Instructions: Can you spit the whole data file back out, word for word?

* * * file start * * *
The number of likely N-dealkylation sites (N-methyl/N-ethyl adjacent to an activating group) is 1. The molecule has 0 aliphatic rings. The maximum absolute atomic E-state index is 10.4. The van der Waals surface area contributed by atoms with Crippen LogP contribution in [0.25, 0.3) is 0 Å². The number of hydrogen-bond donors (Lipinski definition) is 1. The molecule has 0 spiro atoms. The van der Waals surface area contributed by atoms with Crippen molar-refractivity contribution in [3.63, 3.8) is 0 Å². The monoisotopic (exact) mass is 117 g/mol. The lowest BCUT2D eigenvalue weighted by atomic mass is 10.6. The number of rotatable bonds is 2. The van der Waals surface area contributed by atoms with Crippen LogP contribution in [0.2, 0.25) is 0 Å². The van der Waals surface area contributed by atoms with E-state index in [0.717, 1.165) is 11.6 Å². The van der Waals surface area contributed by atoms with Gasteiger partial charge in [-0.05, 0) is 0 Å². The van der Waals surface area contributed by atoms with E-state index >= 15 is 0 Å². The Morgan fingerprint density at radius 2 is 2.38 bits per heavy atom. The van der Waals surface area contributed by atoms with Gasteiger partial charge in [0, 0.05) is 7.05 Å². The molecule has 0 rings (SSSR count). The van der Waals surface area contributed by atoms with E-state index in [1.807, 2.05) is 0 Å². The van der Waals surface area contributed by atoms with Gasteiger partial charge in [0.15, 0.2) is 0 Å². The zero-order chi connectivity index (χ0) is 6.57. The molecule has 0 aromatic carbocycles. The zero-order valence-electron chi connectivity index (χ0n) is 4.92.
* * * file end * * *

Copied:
The number of likely N-dealkylation sites (N-methyl/N-ethyl adjacent to an activating group) is 1. The molecule has 0 aliphatic rings. The maximum absolute atomic E-state index is 10.4. The van der Waals surface area contributed by atoms with Crippen LogP contribution in [0.25, 0.3) is 0 Å². The number of hydrogen-bond donors (Lipinski definition) is 1. The molecule has 0 spiro atoms. The van der Waals surface area contributed by atoms with Crippen molar-refractivity contribution in [3.63, 3.8) is 0 Å². The monoisotopic (exact) mass is 117 g/mol. The lowest BCUT2D eigenvalue weighted by atomic mass is 10.6. The number of rotatable bonds is 2. The van der Waals surface area contributed by atoms with Crippen LogP contribution in [0.2, 0.25) is 0 Å². The van der Waals surface area contributed by atoms with E-state index in [0.717, 1.165) is 11.6 Å². The van der Waals surface area contributed by atoms with Gasteiger partial charge in [-0.05, 0) is 0 Å². The van der Waals surface area contributed by atoms with E-state index >= 15 is 0 Å². The Morgan fingerprint density at radius 2 is 2.38 bits per heavy atom. The van der Waals surface area contributed by atoms with Gasteiger partial charge in [0, 0.05) is 7.05 Å². The molecule has 0 rings (SSSR count). The van der Waals surface area contributed by atoms with E-state index in [1.807, 2.05) is 0 Å². The van der Waals surface area contributed by atoms with Gasteiger partial charge in [0.15, 0.2) is 0 Å². The zero-order chi connectivity index (χ0) is 6.57. The molecule has 0 aromatic carbocycles. The zero-order valence-electron chi connectivity index (χ0n) is 4.92.